Hacktivist collective has released Anontune program.
Today, a group of programmers affiliated with the faceless web activist group Anonymous launched a new social music program, in development since December, called Anontune. Anonymous is releasing the application as part of its offensive against the Recording Industry Association of America (RIAA), the music industry group that has fought for years to keep free music off the internet. The hacktivists previously targeted the RIAA by launching distributed denial of service (DDoS) attacks against the trade group and related organizations’ web assets in the wake of their successful takedown of web hosting site Megaupload.
The group behind the new software claim Anontune will not violate copyright laws, and thus will be hard for the RIAA to legally combat, because the program works by aggregating music already freely available on the web, pulling up music from the internet’s varied music resources with just a simple search. As of right now, most tracks come from Youtube and Soundcloud, but the programmers are looking to add Bandcamp, Yahoo Music, Myspace Music and others to the software’s databases.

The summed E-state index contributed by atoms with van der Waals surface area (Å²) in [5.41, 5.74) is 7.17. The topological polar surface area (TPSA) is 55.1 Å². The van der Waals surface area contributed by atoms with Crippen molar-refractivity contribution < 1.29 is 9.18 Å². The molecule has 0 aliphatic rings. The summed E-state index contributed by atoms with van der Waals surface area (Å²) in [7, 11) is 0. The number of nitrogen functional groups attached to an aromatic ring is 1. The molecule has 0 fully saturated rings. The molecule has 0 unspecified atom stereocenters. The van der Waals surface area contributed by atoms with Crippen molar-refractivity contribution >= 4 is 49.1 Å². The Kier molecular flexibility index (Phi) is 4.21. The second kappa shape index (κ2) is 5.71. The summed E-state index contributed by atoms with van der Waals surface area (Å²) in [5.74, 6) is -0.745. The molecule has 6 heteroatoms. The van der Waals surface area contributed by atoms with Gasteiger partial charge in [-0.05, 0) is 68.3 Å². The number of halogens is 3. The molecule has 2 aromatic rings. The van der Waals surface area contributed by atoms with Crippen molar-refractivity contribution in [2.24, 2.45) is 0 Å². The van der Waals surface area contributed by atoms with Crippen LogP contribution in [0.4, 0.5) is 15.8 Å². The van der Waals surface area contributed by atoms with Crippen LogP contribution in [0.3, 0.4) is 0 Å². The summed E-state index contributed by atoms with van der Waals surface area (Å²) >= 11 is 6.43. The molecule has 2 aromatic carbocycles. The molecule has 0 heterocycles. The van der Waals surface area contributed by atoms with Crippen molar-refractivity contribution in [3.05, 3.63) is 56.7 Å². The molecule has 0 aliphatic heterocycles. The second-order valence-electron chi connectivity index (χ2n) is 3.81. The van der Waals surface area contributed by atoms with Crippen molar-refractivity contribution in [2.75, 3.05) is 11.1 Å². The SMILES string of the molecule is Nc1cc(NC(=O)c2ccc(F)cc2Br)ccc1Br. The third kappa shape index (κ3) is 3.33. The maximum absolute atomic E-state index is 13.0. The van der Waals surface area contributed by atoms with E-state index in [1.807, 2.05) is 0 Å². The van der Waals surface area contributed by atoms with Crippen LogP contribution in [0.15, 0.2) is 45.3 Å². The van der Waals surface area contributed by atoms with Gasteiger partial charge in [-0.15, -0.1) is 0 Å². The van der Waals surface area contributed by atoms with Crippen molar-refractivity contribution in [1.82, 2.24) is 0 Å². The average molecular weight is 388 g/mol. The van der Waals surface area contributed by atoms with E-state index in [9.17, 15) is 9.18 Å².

Anonymous is looking at the program as a new way of combating groups like the RIAA. Traditionally they have relied on aggressive actions such as hacking and DDoS attacks, but they view Anontune, with its legal gray area and focus on the consumer end of the music biz, as a more indirect way of freeing music from the industry’s perceived constraints.
[Warning: The program is based on a java applet, and caution should be exercised before running code written by members of Anonymous. There’s a possibility it could damage your computer, in which case we are not responsible.]
The current version of Anontune is still in beta and is incomplete. There is no word on when the finished version of the program will be available.
Watch Anonymous’ video explaining the software below.